==> PS, due to the delights of fibre and light, you only need a single fibre in each house, not a pair.
Telco's are as tight as a duck's ar*e but even they run two fibres in - in case of failure. Maybe not BT, but whoever claimed they even think ahead?
They'll even install a camera so you can wave to the NSA guys.
I think this is the media companies answer (well, part of it) to the piracy problem ... give people fat pipes, and let them stream hi-res movies and sports. This costs money from the supplier side, and the download sites will not be able to compete.
Yes I know there are holes in this argument and other ideas are welcome :-)
10Gb Ethernet Kit
Is eye wateringly expensive
It's not the hardware cost
Broadband needs to be revised. Planning, changing out a bunch of boxes and confirming that they all work costs maybe 10x more than the difference between a 10G-box and a 1G-box. If Google can make any home-office into a real office,why wouldn't it. If ISPs, telcos and cablecos want to provide more value at the same price, why wouldn't they?
I wish the Googleian overlords would hit up my city I'm paying $70 a month for 3Mbs...
Hell their FREE speeds is faster then I get at $70 a month from comcast... And yes I know Google is evil, but are they more evil then comcast, or AT&T(where I was paying a year and a half ago $80 a month for heavily capped 1Mbs...)?
Laugh no more telco
Google is out to take all the valued customers. For about the cost of buying a better thermostat maker, Next, Google could wire big city condos and suburban homes where professionals live. Cities full of less valuable business are free to ban better internet and protect ISP incumbents.
"Getting faster broadband into people's homes and businesses was vital to Google's own business, Pichette said. The more people used the internet, the better it is for Google, and he opined that cloud services would become much more popular if bandwidth lag were eliminated."
yes, so google can know everything that you do...
Maxing It Out: It's what we do
The available bandwidth will always be utilized to the full. Our uses expand to fill the available capabilities.
When dial-up was used, you did what could be done on dial-up.
When you moved to 2M bit broadband your usage changed to fill that available capacity.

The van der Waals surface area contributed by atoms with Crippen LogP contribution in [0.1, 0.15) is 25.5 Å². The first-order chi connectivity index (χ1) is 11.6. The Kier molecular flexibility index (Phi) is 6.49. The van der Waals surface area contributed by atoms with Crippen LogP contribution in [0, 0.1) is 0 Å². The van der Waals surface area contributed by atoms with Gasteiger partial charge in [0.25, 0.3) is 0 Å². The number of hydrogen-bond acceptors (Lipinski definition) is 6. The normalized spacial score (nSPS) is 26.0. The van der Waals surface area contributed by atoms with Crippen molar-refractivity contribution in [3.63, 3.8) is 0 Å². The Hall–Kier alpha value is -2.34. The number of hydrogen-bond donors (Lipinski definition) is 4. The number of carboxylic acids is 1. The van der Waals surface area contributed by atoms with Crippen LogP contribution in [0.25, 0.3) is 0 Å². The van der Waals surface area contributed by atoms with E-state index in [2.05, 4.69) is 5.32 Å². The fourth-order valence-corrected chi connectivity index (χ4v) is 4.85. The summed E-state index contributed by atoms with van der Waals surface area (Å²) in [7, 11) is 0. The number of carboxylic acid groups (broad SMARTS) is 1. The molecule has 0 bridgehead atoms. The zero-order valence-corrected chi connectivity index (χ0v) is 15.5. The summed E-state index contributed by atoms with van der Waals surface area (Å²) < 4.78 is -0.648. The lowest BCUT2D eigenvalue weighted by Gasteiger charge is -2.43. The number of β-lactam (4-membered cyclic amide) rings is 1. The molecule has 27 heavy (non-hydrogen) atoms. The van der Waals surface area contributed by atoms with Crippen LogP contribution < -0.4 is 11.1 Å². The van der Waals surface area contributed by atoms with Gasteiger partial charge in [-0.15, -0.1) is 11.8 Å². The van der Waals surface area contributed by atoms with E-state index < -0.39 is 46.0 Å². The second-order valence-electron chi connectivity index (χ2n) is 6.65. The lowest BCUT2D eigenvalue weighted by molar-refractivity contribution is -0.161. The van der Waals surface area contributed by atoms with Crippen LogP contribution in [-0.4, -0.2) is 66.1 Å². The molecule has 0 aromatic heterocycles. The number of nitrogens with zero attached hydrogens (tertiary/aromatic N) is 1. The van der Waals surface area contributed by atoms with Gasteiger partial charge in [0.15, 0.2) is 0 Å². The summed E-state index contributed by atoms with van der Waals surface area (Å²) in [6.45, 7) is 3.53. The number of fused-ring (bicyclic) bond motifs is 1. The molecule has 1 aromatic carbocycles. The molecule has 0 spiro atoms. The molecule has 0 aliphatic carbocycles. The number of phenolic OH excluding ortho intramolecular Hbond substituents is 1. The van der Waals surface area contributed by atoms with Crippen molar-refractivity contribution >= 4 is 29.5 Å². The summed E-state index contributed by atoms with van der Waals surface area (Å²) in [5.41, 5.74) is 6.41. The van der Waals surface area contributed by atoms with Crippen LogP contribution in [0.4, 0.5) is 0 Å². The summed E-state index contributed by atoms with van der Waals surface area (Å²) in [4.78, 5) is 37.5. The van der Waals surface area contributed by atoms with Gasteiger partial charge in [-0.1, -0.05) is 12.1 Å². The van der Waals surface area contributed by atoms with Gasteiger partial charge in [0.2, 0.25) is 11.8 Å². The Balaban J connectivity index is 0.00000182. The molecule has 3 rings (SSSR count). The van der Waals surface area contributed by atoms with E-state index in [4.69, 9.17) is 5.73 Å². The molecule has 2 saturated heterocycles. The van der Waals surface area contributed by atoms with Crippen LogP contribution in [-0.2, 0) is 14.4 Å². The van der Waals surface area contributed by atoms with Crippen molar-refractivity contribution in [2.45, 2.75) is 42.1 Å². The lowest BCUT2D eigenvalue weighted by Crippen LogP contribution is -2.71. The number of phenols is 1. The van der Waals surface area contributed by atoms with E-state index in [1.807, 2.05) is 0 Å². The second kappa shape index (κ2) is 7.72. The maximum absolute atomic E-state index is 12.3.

If you have a 100M bit connection, your usage will fill that capability. Currently, people can think of what will fill that capacity. Think back to when you had dial-up, did you truly believe that you would be able to max out a 2M bit or 5M bit connection?
When 1G bit or 10G bit become available, your usage will fill that available capacity, perhaps with streaming content or immersive 3D words, or something entirely new, that is not possible without the huge available transfer rates.
Meanwhile, in Australia...
...we're being told by the f***wits in power that 25 mbit is "all we'll ever need", which is why they want to piss away billions on FTTN under the pretense of saving money that was being "wasted" on FTTH.
Re: Meanwhile, in Australia...
For most people 25Mbps is actually an improvement compared with the idiots who preceded them. How a government could possibly attempt to build a FTTP network and at the same time plan for 50% of connections to be 12Mbps and in 2028 hope that 1Gbps connections would be approaching 5%.
For those who can justify faster speeds, fibre on demand will be available and that should be significantly cheaper than Labor's 1Gbps plans.
The reality is our best hope in Australia would be for the government to get out of the way and invite Google to build the network.
...the current government basically went to the polls telling porkies by promising a minimum of 25 mbit via FTTN - as far as I know, not a single ISP on the planet makes such guarantees for FTTN. Furthermore, the projections NBNCo made in regards to service uptake were exactly that - projections, and early uptake figures demonstrated that their estimates were quite conservative.